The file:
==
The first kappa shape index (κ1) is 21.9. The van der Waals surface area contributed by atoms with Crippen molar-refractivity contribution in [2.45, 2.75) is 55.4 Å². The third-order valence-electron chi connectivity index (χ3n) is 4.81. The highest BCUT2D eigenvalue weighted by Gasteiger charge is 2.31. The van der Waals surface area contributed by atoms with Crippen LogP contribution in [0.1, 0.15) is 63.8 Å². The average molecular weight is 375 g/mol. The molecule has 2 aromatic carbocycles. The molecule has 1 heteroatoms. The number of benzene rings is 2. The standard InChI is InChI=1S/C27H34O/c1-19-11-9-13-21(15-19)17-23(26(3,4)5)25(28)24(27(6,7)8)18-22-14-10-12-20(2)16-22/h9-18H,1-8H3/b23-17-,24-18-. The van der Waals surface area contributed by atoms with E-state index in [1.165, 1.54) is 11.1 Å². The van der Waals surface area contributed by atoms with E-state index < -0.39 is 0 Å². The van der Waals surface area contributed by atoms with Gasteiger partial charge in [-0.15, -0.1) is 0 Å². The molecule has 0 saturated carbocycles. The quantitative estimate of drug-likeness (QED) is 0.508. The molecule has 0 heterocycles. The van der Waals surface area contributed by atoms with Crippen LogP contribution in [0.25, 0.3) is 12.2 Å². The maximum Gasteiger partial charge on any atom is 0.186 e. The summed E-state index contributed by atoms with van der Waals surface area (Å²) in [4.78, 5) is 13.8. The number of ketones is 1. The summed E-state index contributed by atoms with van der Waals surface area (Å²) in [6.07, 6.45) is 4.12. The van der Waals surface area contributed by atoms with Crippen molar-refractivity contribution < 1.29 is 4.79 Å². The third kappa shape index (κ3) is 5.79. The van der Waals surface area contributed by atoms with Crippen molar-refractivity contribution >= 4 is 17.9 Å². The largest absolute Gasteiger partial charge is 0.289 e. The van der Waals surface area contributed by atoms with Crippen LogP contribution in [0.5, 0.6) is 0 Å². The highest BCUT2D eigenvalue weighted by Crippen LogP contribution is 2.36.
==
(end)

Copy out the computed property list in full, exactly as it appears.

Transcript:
The first kappa shape index (κ1) is 21.9. The van der Waals surface area contributed by atoms with Crippen molar-refractivity contribution in [2.45, 2.75) is 55.4 Å². The third-order valence-electron chi connectivity index (χ3n) is 4.81. The highest BCUT2D eigenvalue weighted by Gasteiger charge is 2.31. The van der Waals surface area contributed by atoms with Crippen LogP contribution in [0.1, 0.15) is 63.8 Å². The average molecular weight is 375 g/mol. The molecule has 2 aromatic carbocycles. The molecule has 1 heteroatoms. The number of benzene rings is 2. The standard InChI is InChI=1S/C27H34O/c1-19-11-9-13-21(15-19)17-23(26(3,4)5)25(28)24(27(6,7)8)18-22-14-10-12-20(2)16-22/h9-18H,1-8H3/b23-17-,24-18-. The van der Waals surface area contributed by atoms with E-state index in [1.165, 1.54) is 11.1 Å². The van der Waals surface area contributed by atoms with E-state index < -0.39 is 0 Å². The van der Waals surface area contributed by atoms with Gasteiger partial charge in [-0.15, -0.1) is 0 Å². The molecule has 0 saturated carbocycles. The quantitative estimate of drug-likeness (QED) is 0.508. The molecule has 0 heterocycles. The van der Waals surface area contributed by atoms with Crippen LogP contribution in [0.25, 0.3) is 12.2 Å². The maximum Gasteiger partial charge on any atom is 0.186 e. The summed E-state index contributed by atoms with van der Waals surface area (Å²) in [4.78, 5) is 13.8. The number of ketones is 1. The summed E-state index contributed by atoms with van der Waals surface area (Å²) in [6.07, 6.45) is 4.12. The van der Waals surface area contributed by atoms with Crippen molar-refractivity contribution < 1.29 is 4.79 Å². The third kappa shape index (κ3) is 5.79. The van der Waals surface area contributed by atoms with Crippen molar-refractivity contribution >= 4 is 17.9 Å². The largest absolute Gasteiger partial charge is 0.289 e. The van der Waals surface area contributed by atoms with Crippen LogP contribution in [0.5, 0.6) is 0 Å². The highest BCUT2D eigenvalue weighted by Crippen LogP contribution is 2.36.